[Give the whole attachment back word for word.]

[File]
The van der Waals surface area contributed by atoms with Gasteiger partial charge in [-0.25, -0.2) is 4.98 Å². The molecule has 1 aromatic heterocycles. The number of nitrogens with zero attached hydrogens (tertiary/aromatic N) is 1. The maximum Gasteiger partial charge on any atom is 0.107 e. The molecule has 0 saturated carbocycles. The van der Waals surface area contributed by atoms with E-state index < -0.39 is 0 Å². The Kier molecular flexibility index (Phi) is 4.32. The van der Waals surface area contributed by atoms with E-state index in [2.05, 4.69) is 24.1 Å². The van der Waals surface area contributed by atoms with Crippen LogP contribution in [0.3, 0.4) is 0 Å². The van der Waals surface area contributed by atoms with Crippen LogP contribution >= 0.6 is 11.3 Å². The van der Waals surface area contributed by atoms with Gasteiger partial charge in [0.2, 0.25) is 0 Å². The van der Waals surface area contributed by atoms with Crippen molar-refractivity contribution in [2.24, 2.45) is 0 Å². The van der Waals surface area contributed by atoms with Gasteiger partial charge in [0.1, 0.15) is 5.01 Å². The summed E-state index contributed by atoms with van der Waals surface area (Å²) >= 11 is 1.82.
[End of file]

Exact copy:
The van der Waals surface area contributed by atoms with Gasteiger partial charge in [-0.25, -0.2) is 4.98 Å². The molecule has 1 aromatic heterocycles. The number of nitrogens with zero attached hydrogens (tertiary/aromatic N) is 1. The maximum Gasteiger partial charge on any atom is 0.107 e. The molecule has 0 saturated carbocycles. The van der Waals surface area contributed by atoms with E-state index < -0.39 is 0 Å². The Kier molecular flexibility index (Phi) is 4.32. The van der Waals surface area contributed by atoms with E-state index in [2.05, 4.69) is 24.1 Å². The van der Waals surface area contributed by atoms with Crippen LogP contribution in [0.3, 0.4) is 0 Å². The van der Waals surface area contributed by atoms with Crippen LogP contribution >= 0.6 is 11.3 Å². The van der Waals surface area contributed by atoms with Gasteiger partial charge in [0.2, 0.25) is 0 Å². The van der Waals surface area contributed by atoms with Crippen molar-refractivity contribution in [2.24, 2.45) is 0 Å². The van der Waals surface area contributed by atoms with Gasteiger partial charge in [0.1, 0.15) is 5.01 Å². The summed E-state index contributed by atoms with van der Waals surface area (Å²) >= 11 is 1.82.